Your intention may be genuine. I can't judge whether you are truly interested in the benefit of both parties. However, what you're asking to be able to do is effectively take control over something that personally benefits employees and not the company. That is not something many employees are going to agree with. Specifically the ones willing to leave will be the ones most intent on guarding that information.
To that end, your question is indistinguishable from:
How do I get my employees to give up something that benefits them, instead making it benefit the company?
Very simply put, you can't. Not unless employees willing choose to do so, and the smart ones tend not to want to do so. Your employees are acting in their own benefit, not that of the company.
The ability to look for a job without having to already start burning the bridge on your current job is very much to the employee's benefit. And the company has a similar benefit, which you are literally trying to rely on right now:
I just want to know how aggressive I need to be about contingency planning and for which teams and what kind of roles I might need to start planning to get (if I even can in this market)
Just like your employees want to see what's out there for them, so do you. You both have the ability to shop around without needing to inform the other party that you are shopping around.
One of the senior devs instant quit over my company announcing that it will be office centric again.
Your company made a decision that has a massive impact on employees' personal lives and work/life balance, and did so without consulting with the employees.
I'm hard-pressed to call this anything but blindingly obvious that people are going to leave without your company knowing so in advance.
Management dealt with the concerns about that very badly and lectured employees about negativity.
When your company does receive feedback, albeit in a reason for quitting, what do they do? They turn around and blame the staff for "negativity", which loosely translates as "things the company doesn't like".
This sounds like a company that rather blames others than look inwardly, and it doesn't sound like a company with a healthy relationship with its staff to me.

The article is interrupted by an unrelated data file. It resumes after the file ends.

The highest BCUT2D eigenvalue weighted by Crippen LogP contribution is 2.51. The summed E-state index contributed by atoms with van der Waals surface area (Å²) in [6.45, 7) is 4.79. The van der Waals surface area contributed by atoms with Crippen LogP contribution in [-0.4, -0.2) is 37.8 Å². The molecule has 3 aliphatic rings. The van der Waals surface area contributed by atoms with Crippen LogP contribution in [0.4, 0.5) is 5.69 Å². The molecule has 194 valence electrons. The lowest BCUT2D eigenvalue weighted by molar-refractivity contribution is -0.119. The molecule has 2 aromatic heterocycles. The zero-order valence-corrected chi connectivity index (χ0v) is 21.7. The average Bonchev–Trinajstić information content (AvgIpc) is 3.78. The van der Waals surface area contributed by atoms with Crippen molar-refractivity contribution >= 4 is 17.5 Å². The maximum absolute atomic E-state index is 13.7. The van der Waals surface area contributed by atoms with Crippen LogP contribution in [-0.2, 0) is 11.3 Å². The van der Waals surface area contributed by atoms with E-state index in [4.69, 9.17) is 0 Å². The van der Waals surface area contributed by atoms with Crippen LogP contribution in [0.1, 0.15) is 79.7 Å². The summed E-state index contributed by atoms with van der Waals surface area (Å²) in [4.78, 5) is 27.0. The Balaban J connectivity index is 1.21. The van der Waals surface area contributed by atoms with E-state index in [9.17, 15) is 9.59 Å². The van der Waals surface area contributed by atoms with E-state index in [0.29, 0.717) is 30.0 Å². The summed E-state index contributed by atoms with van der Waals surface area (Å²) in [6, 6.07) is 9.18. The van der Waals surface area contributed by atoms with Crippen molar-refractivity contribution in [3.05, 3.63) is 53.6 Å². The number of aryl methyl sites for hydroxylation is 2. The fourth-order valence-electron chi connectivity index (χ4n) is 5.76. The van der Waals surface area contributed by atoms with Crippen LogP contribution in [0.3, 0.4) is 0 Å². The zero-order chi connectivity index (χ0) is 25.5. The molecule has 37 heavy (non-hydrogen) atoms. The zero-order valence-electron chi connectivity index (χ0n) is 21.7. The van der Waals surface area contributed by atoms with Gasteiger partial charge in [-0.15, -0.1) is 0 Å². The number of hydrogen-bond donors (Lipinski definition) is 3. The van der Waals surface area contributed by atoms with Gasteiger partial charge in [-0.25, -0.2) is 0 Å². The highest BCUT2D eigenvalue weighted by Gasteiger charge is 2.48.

Imagine if your boy/girlfriend dumps you, specifying they're doing so because of XYZ. Instead of working on XYZ, you tell all your future dates that they better not be "negative" like your ex. Does that sound like a healthy approach?
I just want to know how aggressive I need to be about contingency planning and for which teams and what kind of roles I might need to start planning to get (if I even can in this market).
This is precisely what a notice period is for. It is determined to be a reasonable amount of time (for both parties), where the active party (quitting employee, firing company) allots time to the passive party (fired employee, company) in order to prepare for the end of the employee's employment.
If you're unable to prepare in this timespan, you've got bigger fish to fry than just one person leaving. That's a disaster waiting to happen. As staff availability is then a liability, your company will need to consider upping either retainment or acquisition of staff, preferably both.
As the proverb goes, you catch a lot more flies with honey than with vinegar. This proverb quintessentially sums up the cause of, and solution to, staffing issues.
One of the great ways to improve staff retainment is by increasing the quality of life of the staff. At the same time, giving your employees a better quality of life also increases the likelihood someone will want to work at your company.
Fortunately, you find yourself at the crossroads of a major quality of life decision for your employees: how to approach remote work post-pandemic. I can't tell you what choice your company needs to make as I don't have all the contextual details, but there is a great opportunity to fix things here.